Signs of Heat Stress

Detection of heat stress in dogs can sometimes be challenging depending on the degree of overheating. Some signs may vary from slight dehydration and rapid breathing to severe seizures. Generally, the easiest and most simple way to detect hyperthermia in your dog is by measuring its temperature. A dog’s body temperature should be between 38-39 degrees Celsius. If you measure your dog’s rectal temperature and it exceeds 40 degrees, it means that your dog is undergoing a heat stress. And as mentioned before, as the temperature increases the severity of the signs develops and becomes more complicated and harder to deal with. For this reason, it is preferable to be always cautious about your dog’s body temperature. Additionally, signs such as vomiting, diarrhea, very rapid breathing, and bright red gums are strong indications of a heat stroke.

The most obvious sign of heat stress is dehydration, which can also vary from mild (5-7%) to severe dehydration (10-12%) which requires immediate clinical interference. Dehydration can be detected with a very simple procedure. Firstly, check your dog’s mucus membranes and try to detect dryness of oral mucus membranes. Secondly, check your dog’s skin elasticity by pulling the skin and twisting it, and checking how much time the skin needs to get back to its original position. The longer the skin takes to get back, the higher the percentage of dehydration. For example, it takes almost 1-2 seconds for the skin to go back to its form in a normally hydrated dog (normal skin elasticity). On the other hand, it takes up to 4-5 seconds for the skin to return to its shape in a dehydrated dog. This is a very efficient procedure used by veterinarians to detect the degree of dehydration to understand the dog’s need for fluid therapy and how long he should receive it.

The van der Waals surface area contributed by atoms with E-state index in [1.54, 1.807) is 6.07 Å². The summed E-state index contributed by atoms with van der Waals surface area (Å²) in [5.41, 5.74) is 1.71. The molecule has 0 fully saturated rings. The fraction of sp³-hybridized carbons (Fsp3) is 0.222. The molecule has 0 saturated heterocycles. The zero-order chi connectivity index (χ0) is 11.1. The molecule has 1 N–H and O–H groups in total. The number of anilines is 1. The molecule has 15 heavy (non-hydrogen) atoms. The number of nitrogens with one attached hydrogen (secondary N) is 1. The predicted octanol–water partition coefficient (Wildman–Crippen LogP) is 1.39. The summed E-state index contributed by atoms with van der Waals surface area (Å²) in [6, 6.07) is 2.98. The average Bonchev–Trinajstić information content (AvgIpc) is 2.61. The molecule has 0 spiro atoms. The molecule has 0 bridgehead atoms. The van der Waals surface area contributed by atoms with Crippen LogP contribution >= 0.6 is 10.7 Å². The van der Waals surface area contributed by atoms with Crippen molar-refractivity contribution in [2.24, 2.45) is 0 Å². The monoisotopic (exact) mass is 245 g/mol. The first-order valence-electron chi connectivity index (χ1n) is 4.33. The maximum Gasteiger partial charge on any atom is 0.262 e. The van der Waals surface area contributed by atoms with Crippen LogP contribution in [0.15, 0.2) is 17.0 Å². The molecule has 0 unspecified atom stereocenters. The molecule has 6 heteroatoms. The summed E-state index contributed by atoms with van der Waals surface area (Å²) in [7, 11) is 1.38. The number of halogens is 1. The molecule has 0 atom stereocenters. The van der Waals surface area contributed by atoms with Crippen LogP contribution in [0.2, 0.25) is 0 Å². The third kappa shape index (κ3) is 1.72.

What to Do if my Dog Goes Through Heat Stress?

Heat stress in dogs is no joke because if your do reaches more than 14% of dehydration, you will undergo a hypovolemic shock and die. This means that they will lose their reserve of water causing the volume of blood to decrease, thus making the blood insufficient for the heart to beat eventually leading to death. There are several procedures one could follow to deal with a heat stroke, but it is always more favorable to take your dog immediately to the veterinarian if you notice any signs of heat stress.

One thing you can do is to eliminate the cause of the heat stroke rapidly. Remove your dog from direct sunlight, and provide him with fresh cool water. Secondly, try to cool the dog by providing ventilation or wetting your dog with some water. You can also choose to place wet towels on your pet’s body if you’re planning to take him to the vet in the car. Keep monitoring your dog’s temperature along the way and try to understand how the condition is progressing.